Saturday was sunny, windy and cold as hundreds gathered at the state Capitol in Madison to oppose fast-moving and controversial right-to-work legislation in Wisconsin. “I stand before you, as a proud teacher and union member, not as a terrorist,” said WEAC President Betsy Kippers, directing a jab at comments made this week by Wisconsin Governor Scott Walker.
The right-to-work bill passed the state Senate this week. Democrats and labor unions have argued that the legislation is unneccessary, opposed by many businesses, and harmful to workers. Republicans argue right-to-work is about the freedom of individual workers to not join unions, and they claim it will make Wisconsin a more attractive destination for businesses. If passed and signed into law by Republican Governor Scott Walker, Wisconsin would become the 25th right-to-work state.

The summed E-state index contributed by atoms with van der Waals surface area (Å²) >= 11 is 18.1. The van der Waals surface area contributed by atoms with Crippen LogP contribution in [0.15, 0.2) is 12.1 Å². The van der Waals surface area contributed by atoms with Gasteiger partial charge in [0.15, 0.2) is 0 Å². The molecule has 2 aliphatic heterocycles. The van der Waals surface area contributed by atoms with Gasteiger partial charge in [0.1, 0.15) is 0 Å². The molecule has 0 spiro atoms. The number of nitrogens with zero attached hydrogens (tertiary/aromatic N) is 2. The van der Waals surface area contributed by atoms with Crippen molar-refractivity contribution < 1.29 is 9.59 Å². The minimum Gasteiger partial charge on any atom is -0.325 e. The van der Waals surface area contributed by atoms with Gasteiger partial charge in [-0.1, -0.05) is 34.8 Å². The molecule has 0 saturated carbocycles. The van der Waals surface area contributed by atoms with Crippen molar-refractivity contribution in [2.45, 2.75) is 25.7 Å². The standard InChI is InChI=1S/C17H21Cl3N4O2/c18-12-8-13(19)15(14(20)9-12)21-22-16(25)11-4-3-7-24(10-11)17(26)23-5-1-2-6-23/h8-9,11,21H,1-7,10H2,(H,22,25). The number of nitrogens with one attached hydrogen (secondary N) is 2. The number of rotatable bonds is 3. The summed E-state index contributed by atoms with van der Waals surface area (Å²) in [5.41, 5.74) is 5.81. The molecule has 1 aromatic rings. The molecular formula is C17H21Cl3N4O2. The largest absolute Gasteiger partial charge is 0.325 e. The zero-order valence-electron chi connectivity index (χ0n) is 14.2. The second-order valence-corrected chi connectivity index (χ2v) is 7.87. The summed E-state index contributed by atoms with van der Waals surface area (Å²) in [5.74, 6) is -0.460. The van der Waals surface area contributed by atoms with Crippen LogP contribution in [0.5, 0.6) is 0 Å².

“This isn’t good for Wisconsin,” Wisconsin Laborer’s District Council President John Schmidt told the crowd gathered on the State Street steps at the Capitol. “It’s another part of ‘divide and conquer.’ And make no mistake about it: right-to-work is designed to divide us.”
“This legislation, which is a lie that is covered by a thin cloak, of a claim of worker freedom. When we remove this cloak and see the bill for what it is, you see the body of labor suffering the death of a thousand cuts, one scab at time,” said Phil Carroll, President of Teamsters Local 200 in Milwaukee
Union members and supporters were urged to show up this week as the bill moves through the process in the state Assembly next week. “I see whole families coming together to stand up for worker rights, and that is beautiful,” said Wisconsin AFL-CIO’s Stephanie Bloomingdale. “And you know what? We are beautiful, and we are not terrorists.”
The state Department of Administration put the crowd at 2500-to-3000.